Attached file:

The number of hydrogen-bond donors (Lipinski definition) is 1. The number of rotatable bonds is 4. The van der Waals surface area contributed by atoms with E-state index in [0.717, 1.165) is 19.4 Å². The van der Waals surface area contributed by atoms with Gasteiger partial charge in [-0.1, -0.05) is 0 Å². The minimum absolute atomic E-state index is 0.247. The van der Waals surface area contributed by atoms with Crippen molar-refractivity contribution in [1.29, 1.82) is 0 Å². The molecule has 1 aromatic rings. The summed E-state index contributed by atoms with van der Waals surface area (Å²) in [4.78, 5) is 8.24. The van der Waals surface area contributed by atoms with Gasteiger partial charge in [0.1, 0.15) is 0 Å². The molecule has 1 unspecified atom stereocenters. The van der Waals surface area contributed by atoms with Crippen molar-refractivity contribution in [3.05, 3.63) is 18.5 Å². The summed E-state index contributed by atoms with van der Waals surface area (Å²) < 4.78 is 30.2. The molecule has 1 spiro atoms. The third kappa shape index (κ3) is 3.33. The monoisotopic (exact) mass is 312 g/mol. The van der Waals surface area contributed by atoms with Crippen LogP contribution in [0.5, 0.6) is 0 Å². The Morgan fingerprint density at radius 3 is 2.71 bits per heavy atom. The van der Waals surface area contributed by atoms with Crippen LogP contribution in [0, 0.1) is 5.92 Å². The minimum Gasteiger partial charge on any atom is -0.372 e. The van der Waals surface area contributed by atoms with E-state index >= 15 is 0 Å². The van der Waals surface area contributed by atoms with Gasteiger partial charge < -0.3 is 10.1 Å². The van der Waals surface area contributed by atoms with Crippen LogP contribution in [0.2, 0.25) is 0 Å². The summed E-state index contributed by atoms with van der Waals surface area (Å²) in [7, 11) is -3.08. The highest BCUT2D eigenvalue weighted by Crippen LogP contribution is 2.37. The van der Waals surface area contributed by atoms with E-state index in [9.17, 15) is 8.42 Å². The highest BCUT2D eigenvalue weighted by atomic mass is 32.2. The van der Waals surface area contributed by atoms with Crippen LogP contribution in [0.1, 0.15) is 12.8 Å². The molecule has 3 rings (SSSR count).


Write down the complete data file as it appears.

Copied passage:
The number of hydrogen-bond donors (Lipinski definition) is 1. The number of rotatable bonds is 4. The van der Waals surface area contributed by atoms with E-state index in [0.717, 1.165) is 19.4 Å². The van der Waals surface area contributed by atoms with Gasteiger partial charge in [-0.1, -0.05) is 0 Å². The minimum absolute atomic E-state index is 0.247. The van der Waals surface area contributed by atoms with Crippen molar-refractivity contribution in [1.29, 1.82) is 0 Å². The molecule has 1 aromatic rings. The summed E-state index contributed by atoms with van der Waals surface area (Å²) in [4.78, 5) is 8.24. The van der Waals surface area contributed by atoms with Gasteiger partial charge in [0.1, 0.15) is 0 Å². The molecule has 1 unspecified atom stereocenters. The van der Waals surface area contributed by atoms with Crippen molar-refractivity contribution in [3.05, 3.63) is 18.5 Å². The summed E-state index contributed by atoms with van der Waals surface area (Å²) < 4.78 is 30.2. The molecule has 1 spiro atoms. The third kappa shape index (κ3) is 3.33. The monoisotopic (exact) mass is 312 g/mol. The van der Waals surface area contributed by atoms with Crippen LogP contribution in [0.5, 0.6) is 0 Å². The Morgan fingerprint density at radius 3 is 2.71 bits per heavy atom. The van der Waals surface area contributed by atoms with Crippen LogP contribution in [0, 0.1) is 5.92 Å². The minimum Gasteiger partial charge on any atom is -0.372 e. The van der Waals surface area contributed by atoms with E-state index >= 15 is 0 Å². The van der Waals surface area contributed by atoms with Gasteiger partial charge < -0.3 is 10.1 Å². The van der Waals surface area contributed by atoms with Crippen LogP contribution in [0.2, 0.25) is 0 Å². The summed E-state index contributed by atoms with van der Waals surface area (Å²) in [7, 11) is -3.08. The highest BCUT2D eigenvalue weighted by Crippen LogP contribution is 2.37. The van der Waals surface area contributed by atoms with E-state index in [9.17, 15) is 8.42 Å². The highest BCUT2D eigenvalue weighted by atomic mass is 32.2. The van der Waals surface area contributed by atoms with Crippen LogP contribution in [0.1, 0.15) is 12.8 Å². The molecule has 3 rings (SSSR count).